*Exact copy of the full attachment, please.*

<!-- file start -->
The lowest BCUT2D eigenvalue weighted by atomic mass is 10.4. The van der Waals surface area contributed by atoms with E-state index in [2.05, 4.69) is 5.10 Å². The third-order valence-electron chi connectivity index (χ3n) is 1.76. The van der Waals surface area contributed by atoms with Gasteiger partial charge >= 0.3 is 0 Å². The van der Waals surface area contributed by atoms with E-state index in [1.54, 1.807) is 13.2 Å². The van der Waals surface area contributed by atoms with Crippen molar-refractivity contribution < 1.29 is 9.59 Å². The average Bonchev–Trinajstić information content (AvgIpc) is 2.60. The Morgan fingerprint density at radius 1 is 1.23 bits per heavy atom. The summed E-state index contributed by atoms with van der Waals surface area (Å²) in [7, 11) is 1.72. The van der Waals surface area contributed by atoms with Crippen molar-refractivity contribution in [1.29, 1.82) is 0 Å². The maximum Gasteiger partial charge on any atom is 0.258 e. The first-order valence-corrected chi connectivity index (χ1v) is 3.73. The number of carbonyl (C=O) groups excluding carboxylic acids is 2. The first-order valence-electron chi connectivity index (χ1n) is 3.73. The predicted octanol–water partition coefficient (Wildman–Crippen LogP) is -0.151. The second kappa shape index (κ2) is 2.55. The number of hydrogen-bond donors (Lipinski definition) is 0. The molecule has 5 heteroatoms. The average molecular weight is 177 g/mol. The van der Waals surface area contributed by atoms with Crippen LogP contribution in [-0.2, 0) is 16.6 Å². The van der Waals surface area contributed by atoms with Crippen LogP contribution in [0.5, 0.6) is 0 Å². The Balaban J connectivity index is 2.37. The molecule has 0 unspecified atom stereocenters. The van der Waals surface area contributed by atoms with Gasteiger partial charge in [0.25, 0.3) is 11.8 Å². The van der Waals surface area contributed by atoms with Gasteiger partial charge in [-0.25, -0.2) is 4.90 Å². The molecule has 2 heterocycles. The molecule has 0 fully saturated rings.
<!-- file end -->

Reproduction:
The lowest BCUT2D eigenvalue weighted by atomic mass is 10.4. The van der Waals surface area contributed by atoms with E-state index in [2.05, 4.69) is 5.10 Å². The third-order valence-electron chi connectivity index (χ3n) is 1.76. The van der Waals surface area contributed by atoms with Gasteiger partial charge >= 0.3 is 0 Å². The van der Waals surface area contributed by atoms with E-state index in [1.54, 1.807) is 13.2 Å². The van der Waals surface area contributed by atoms with Crippen molar-refractivity contribution < 1.29 is 9.59 Å². The average Bonchev–Trinajstić information content (AvgIpc) is 2.60. The Morgan fingerprint density at radius 1 is 1.23 bits per heavy atom. The summed E-state index contributed by atoms with van der Waals surface area (Å²) in [7, 11) is 1.72. The van der Waals surface area contributed by atoms with Crippen molar-refractivity contribution in [1.29, 1.82) is 0 Å². The maximum Gasteiger partial charge on any atom is 0.258 e. The first-order valence-corrected chi connectivity index (χ1v) is 3.73. The number of carbonyl (C=O) groups excluding carboxylic acids is 2. The first-order valence-electron chi connectivity index (χ1n) is 3.73. The predicted octanol–water partition coefficient (Wildman–Crippen LogP) is -0.151. The second kappa shape index (κ2) is 2.55. The number of hydrogen-bond donors (Lipinski definition) is 0. The molecule has 5 heteroatoms. The average molecular weight is 177 g/mol. The van der Waals surface area contributed by atoms with Crippen LogP contribution in [-0.2, 0) is 16.6 Å². The van der Waals surface area contributed by atoms with Crippen LogP contribution in [0.5, 0.6) is 0 Å². The Balaban J connectivity index is 2.37. The molecule has 0 unspecified atom stereocenters. The van der Waals surface area contributed by atoms with Gasteiger partial charge in [0.25, 0.3) is 11.8 Å². The van der Waals surface area contributed by atoms with Gasteiger partial charge in [-0.25, -0.2) is 4.90 Å². The molecule has 2 heterocycles. The molecule has 0 fully saturated rings.